On Friday November 2nd, the Los Angeles Times ran a story written by Lee Romney highlighting the many issues confronting rural Community Colleges: Rural Community Colleges Face Distinct Challenges. Featuring long-time TLCD client Mendocino College, the article also includes a photo gallery with a number of images of life on the College’s Ukiah campus. Describing the role of Mendocino College in the communities it serves, the article discusses the coming changes that may impact both its role in those communities and the courses and services it can offer its students. Highlighting TLCD’s recently completed Library and Learning Center as an indication of the kind of investment the District has made to provide first-class facilities for its student population, the community’s strong support for the College is demonstrated by the resources residents have committed to this district.
Rural community colleges operate within a particular set of constraints. With smaller student populations spread over geographically large regions, the ability to deliver educational services can in part be related to student’s access to facilities. We have seen through our work with Yuba College on their Student Center in Clearlake as well as our ongoing projects with Mendocino College for their Lake Center and the Willits Center campuses, how the strategic addition of satellite facilities can greatly expand a community colleges’ ability to serve their students and their communities by improving student’s access. Encompassing classrooms, computer resource facilities, small libraries/ learning centers, and faculty offices, satellite campuses can provide access to college facilities without the need to travel to the main campus.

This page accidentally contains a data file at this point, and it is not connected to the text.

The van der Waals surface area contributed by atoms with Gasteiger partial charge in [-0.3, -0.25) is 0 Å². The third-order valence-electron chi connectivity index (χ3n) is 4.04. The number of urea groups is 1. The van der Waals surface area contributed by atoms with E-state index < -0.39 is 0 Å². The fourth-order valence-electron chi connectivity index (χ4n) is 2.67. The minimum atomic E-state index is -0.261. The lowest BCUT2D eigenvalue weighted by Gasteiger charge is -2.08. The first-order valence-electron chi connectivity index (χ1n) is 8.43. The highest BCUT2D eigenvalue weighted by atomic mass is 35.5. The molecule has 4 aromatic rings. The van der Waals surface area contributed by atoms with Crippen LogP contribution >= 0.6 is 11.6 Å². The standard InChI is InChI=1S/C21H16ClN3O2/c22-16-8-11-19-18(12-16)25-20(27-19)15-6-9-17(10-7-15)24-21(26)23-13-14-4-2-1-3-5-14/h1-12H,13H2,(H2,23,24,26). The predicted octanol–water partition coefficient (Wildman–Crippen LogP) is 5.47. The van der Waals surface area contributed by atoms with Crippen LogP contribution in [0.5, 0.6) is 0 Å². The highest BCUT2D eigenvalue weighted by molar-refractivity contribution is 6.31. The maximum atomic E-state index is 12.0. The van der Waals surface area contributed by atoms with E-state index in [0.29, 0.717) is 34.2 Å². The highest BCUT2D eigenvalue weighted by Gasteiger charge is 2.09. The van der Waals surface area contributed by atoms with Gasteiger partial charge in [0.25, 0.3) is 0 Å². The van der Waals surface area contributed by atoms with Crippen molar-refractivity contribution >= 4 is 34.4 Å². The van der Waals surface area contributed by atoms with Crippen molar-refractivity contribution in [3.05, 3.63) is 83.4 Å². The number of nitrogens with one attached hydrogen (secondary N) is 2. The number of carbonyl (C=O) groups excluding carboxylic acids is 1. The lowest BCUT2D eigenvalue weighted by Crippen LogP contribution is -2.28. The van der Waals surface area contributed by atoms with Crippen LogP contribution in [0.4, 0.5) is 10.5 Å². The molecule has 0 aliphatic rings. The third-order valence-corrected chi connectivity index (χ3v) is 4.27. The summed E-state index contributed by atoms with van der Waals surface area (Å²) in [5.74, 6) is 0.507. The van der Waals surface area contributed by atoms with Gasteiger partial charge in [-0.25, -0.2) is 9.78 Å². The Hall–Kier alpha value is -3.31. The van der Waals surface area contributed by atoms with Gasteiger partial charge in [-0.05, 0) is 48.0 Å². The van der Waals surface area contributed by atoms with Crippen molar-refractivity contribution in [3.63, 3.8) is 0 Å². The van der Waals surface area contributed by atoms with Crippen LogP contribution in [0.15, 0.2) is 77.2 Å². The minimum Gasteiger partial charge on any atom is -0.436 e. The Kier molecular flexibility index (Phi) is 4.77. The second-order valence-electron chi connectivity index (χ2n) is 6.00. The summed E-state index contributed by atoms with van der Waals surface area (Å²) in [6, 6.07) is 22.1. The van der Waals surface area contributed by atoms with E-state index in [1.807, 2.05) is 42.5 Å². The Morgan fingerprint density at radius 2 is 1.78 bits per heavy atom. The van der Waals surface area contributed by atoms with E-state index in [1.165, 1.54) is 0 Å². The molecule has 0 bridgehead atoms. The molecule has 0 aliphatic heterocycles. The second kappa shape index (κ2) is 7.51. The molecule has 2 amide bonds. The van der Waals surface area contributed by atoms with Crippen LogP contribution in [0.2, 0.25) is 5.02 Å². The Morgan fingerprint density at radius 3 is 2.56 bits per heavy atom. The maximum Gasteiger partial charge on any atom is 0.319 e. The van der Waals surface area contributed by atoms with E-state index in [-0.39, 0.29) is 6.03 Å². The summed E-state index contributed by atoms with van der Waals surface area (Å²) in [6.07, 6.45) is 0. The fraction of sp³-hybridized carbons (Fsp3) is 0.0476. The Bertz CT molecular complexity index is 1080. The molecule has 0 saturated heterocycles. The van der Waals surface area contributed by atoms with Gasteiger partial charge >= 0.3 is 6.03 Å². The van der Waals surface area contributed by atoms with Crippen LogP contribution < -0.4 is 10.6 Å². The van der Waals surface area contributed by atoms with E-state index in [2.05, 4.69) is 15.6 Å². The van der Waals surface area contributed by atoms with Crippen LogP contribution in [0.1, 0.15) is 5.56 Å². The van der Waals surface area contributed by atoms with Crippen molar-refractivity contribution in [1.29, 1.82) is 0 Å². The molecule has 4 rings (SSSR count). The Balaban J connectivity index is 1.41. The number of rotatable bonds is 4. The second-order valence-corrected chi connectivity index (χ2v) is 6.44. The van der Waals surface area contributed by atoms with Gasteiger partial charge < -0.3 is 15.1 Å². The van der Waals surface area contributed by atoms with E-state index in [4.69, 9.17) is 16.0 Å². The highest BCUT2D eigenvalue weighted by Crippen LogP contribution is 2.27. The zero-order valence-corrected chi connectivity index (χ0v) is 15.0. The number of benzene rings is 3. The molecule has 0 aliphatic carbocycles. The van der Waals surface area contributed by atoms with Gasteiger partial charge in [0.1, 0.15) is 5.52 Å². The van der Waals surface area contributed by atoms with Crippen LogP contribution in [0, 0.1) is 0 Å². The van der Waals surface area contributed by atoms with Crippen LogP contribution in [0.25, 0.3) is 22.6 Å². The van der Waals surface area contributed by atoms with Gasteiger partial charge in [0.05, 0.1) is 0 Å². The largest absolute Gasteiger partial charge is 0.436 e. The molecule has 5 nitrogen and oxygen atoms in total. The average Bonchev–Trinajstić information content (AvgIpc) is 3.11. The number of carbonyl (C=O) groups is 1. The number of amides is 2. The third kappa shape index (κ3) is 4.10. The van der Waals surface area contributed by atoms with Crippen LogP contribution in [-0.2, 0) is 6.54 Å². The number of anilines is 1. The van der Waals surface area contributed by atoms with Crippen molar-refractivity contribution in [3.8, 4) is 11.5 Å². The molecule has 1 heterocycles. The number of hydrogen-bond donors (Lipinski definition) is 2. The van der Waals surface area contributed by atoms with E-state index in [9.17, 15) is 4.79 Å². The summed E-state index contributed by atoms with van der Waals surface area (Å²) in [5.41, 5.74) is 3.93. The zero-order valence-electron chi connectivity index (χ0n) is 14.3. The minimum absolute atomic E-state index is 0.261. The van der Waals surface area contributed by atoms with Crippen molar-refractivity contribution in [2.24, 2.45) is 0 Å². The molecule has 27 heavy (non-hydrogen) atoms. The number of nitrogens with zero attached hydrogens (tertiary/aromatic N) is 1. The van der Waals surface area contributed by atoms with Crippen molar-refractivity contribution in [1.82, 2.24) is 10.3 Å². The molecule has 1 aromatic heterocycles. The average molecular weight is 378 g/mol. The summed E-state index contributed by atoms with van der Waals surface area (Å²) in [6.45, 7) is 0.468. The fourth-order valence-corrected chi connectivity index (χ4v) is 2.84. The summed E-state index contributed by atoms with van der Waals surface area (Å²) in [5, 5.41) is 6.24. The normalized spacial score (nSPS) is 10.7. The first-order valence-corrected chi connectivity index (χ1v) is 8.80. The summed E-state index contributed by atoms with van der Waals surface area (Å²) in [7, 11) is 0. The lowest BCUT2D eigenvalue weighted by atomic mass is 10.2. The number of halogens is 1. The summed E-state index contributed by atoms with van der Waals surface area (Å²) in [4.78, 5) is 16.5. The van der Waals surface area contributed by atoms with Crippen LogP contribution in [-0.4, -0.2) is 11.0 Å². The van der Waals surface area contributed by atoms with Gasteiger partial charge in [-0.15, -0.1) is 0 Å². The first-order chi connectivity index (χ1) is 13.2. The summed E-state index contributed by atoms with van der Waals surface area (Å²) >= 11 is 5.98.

Development of the support infrastructure including production facilities and purpose-designed distance education classrooms for implementation of technologies such as Yuba College’s eLearning and Mendocino College’s Distance Education programs can further serve to broaden access to educational opportunities available to rural community college students.